��Mindfulness - this creates presence. Connect to your body and notice how you feel in the present moment.  

��Common humanity - this shows you are connected. Any emotions you are feeling, including suffering is part of our humanness.  

��Self-kindness - described above. 


“Compassion is the rainbow that you get when you bring the warmth of kindness to a stormy situation. No act of kindness is too small. The gift of kindness may start as a small ripple that over time can turn into a tidal wave affecting the lives of many.” Keith Heath 

What self-kindness do you need now? How will you bring more sunshine, rainstorms and rainbows to your current work context? 

People are talking more openly about mental health these days—attitudes are shifting, awareness is growing—but the work we need to do to foster safe, supportive, and mentally healthy spaces is an ongoing effort. We all have mental health, and we don’t leave it at the door when we come to work. Like our physical health, our mental health needs to be taken care of, and since we are spending most of our waking hours at work, we must commit to making workplace mental health matter.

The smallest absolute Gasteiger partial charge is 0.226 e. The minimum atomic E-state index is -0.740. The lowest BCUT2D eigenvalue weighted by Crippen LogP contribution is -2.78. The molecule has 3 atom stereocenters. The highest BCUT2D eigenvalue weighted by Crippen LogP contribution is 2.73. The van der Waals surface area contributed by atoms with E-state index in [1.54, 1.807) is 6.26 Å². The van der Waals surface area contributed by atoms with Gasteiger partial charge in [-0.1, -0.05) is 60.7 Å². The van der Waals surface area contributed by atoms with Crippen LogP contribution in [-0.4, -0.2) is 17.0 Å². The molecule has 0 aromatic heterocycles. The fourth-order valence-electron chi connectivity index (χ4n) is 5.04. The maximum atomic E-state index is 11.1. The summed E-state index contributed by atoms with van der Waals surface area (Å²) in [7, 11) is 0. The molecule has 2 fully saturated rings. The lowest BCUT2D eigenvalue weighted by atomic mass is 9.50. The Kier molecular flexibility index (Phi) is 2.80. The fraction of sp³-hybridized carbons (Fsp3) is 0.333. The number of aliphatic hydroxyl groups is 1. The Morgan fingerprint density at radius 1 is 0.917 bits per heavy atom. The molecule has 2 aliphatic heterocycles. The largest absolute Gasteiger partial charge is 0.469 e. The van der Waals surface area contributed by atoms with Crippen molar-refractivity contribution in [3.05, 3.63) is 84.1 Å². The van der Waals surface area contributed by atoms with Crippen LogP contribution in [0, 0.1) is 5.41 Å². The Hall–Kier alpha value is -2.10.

To support our UFV community Human Resources is bringing Not Myself Today®, an initiative of the Canadian Mental Health Association, to all employees. We encourage you to explore the resources, tools and activities that are available to each of you online 24/7.

The Not Myself Today program focuses on three main objectives:

  • building a greater awareness and understanding of mental health;
  • reducing stigma; and
  • fostering a safe and supportive work culture.

To create an account, simply visit using the login code ALXJEM and create your own username and password.

At University of the Fraser Valley, we are excited to be at the forefront of organizations that are stepping up to make mental health our priority.

Zoe Strazza, SR HR Advisor